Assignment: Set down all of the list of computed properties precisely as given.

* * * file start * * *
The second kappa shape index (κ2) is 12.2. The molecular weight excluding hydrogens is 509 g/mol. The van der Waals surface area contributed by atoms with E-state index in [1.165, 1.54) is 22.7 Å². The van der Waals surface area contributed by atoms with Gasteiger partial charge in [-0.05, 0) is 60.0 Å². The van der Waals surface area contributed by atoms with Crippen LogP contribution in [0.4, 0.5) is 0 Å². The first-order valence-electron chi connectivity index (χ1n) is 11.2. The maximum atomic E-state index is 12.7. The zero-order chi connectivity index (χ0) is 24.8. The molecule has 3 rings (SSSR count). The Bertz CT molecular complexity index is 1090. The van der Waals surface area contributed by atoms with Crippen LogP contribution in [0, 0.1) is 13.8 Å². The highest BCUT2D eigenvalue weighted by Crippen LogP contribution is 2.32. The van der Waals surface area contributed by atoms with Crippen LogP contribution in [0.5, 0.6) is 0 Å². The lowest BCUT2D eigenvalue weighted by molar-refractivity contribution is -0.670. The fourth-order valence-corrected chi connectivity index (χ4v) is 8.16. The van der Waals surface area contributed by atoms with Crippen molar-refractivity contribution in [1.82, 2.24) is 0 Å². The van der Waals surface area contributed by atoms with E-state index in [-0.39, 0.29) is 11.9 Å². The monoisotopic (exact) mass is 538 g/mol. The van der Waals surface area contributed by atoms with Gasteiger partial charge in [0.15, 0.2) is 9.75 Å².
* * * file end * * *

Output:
The second kappa shape index (κ2) is 12.2. The molecular weight excluding hydrogens is 509 g/mol. The van der Waals surface area contributed by atoms with E-state index in [1.165, 1.54) is 22.7 Å². The van der Waals surface area contributed by atoms with Gasteiger partial charge in [-0.05, 0) is 60.0 Å². The van der Waals surface area contributed by atoms with Crippen LogP contribution in [0.4, 0.5) is 0 Å². The first-order valence-electron chi connectivity index (χ1n) is 11.2. The maximum atomic E-state index is 12.7. The zero-order chi connectivity index (χ0) is 24.8. The molecule has 3 rings (SSSR count). The Bertz CT molecular complexity index is 1090. The van der Waals surface area contributed by atoms with Crippen LogP contribution in [0, 0.1) is 13.8 Å². The highest BCUT2D eigenvalue weighted by Crippen LogP contribution is 2.32. The van der Waals surface area contributed by atoms with Crippen LogP contribution in [0.5, 0.6) is 0 Å². The lowest BCUT2D eigenvalue weighted by molar-refractivity contribution is -0.670. The fourth-order valence-corrected chi connectivity index (χ4v) is 8.16. The van der Waals surface area contributed by atoms with Crippen molar-refractivity contribution in [1.82, 2.24) is 0 Å². The van der Waals surface area contributed by atoms with E-state index in [-0.39, 0.29) is 11.9 Å². The monoisotopic (exact) mass is 538 g/mol. The van der Waals surface area contributed by atoms with Gasteiger partial charge in [0.15, 0.2) is 9.75 Å².